FA/FSC Part 1 English Poems Book 3

(Last Updated On: February 15, 2018)

Poem No. 1 

The Rain


I hear leaves drinking rain;

I hear rich leaves on top

sGiving the poor beneath

Drop after drop;

‘Tis a sweet noise to hear

These green leaves drinking near.

And when the sun comes out,

After this rain shall stop

A wondrous light will fill

Each dark, round drop;

I hope the Sun shines bright;

It will be a lovely sight.

(W.H. Davies)

Poem No. 2

Night Mail


This is the Night Mail crossing the border,

Bringing the cheque and the postal order,

Letters for the rich, letters for the poor,

The shop at the corner, the girl next door,

Pulling up Beattock, a steady climb;

The gradient’s against her, but she’s on time.

Past cotton-grass and moorland boulder,

Shovelling white steam over her shoulder,

Snorting noisily, she passes

Silent miles of wind-bent grasses.

Birds turn their heads as she approaches,

Stare from bushes at her black-faced coaches.

Sheepdogs cannot turn her course;

They slumber on with paws across.

In the farm she passes; no one wakes,

But a jug in a bedroom gently shakes.

(W.H. Auden)

Poem No. 3

Loveliest of Trees,

The Cherry Now

Loveliest of trees, the cherry now

Is hung with bloom along the bough

And stands about the woodland ride

Wearing white for Easter tide.

Now, of my three score years and ten

Twenty will not come again,

And take from seventy Springs a score,

It only leaves me fifty more.

And since to look at things in bloom

Fifty Springs ate little room,

About the woodland I will go

To see the cherry hung with snow.

(A. E. Houseman)

Poem No. 4

O Where are You Going?

“O where are you going?” said reader to rider,

“That valley is fatal when furnaces burn,

Yonder’s the midden whose odours will madden,

That gap is the grave where the tall return.

“O do you imagine,” said fearer to farer,

“That dusk will delay on your path to the pass,

Your diligent looking discover the lacking

Your footsteps feel from granite to grass?”

“O what was that bird,” said horror to hearer,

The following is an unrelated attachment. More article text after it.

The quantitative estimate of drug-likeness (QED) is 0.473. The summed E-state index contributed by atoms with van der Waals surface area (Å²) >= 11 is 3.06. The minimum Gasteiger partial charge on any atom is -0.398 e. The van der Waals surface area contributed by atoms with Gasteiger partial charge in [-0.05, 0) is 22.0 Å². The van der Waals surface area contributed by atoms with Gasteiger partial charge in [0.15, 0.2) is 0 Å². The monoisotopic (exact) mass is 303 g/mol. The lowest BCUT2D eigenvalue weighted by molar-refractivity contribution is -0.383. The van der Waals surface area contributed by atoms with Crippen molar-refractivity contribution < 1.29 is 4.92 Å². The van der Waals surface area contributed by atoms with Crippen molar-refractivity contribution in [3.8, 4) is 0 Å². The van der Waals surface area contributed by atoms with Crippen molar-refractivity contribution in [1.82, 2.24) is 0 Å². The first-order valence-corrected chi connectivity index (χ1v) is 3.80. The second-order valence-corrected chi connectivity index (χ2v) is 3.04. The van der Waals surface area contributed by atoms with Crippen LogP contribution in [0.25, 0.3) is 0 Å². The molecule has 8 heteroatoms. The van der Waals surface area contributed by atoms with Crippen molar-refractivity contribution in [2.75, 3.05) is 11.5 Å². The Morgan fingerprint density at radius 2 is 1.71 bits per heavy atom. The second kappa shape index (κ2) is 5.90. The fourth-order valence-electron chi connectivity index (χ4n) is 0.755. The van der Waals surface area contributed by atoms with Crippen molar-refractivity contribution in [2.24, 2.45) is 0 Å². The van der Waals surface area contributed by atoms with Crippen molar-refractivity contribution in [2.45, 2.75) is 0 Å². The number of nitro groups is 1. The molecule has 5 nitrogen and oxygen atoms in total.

“Did you see that shape in the twisted trees?

Behind you swiftly the figure comes softly

The spot on your skin is a shocking disease?”

“Out of this house” – said rider to reader,

“Yours never will” – said farer to fearer,

“They’re looking for you” – said hearer to horror,

As he left them there, as he left them there.

(W. H. Auden)

Poem No. 5

In the Street of the Fruit Stalls

In-the-Street-of-the-Fruit- poem

Wicks balance flame, a dark dew falls

Om the street of the fruit stalls

Melon, guava, mandarin,

Pyramid piled like cannon balls

Glow red-hot, gold-hot from within.

Dark children with a coin to spend

Enter the lantern’s orbit; find

Melon, guava, mandarin

The moon compacted to a rind,

The sun in a pitted skin.

They take it, break it open, let

A gold or silver fountain wet

Mouth, fingers, cheek, nose, chin:

Radiant as lantern, they forget

The dark street I am standing in.

(Jan Stallworthy)

Poem No. 6

A Sindhi Woman

A-Sindhi-Woman  poem

Bare foot, through the bazaar,

And with the same undulant grace

As the cloth blown back from her face,

She glides with a stone jar,

High on her head

And not a ripple in her tread

Watching her cross erect

Stones, garbage, excrement and crumbs

Of glass in the Karachi slums,

I, with my stoop, reflect:

They stand most straight

Who learn to walk beneath a weight.

(Jan Stallworthy)

Poem No. 7


Times poem

To everything there is a season,

            And a time to every purpose under the heaven;

A time to be born,

            And a time to die;

A time to plant,

            And a time to pluck up that which is planted;

A time to break down,

            And a time to build up;

A time to weep,

            And a time to dance;

A time to cast away stones,

            And a time to gather stones together;

A time to embrace,

            And a time to refrain from embracing;

A time to get,

            And a time to lose;

A time to keep,

            And a time to cast away;

A time to rend,

            And a time to sew;

A time to keep silence,

            And a time to speak….

(From Ecclesiates, 3, 1-12)

Poem No. 8


\Ozymandias poem

I met a traveler from an antique land

Who said: Two vast and trunkless legs of stone

Stand in the desert …. Near them, on the sand,

Half sunk, a shattered visage lies, whose frown.

And wrinkled lip, and sneer of cold command,

Tell that its sculptor well those passions read

Which yet survive, stamped on these lifeless things,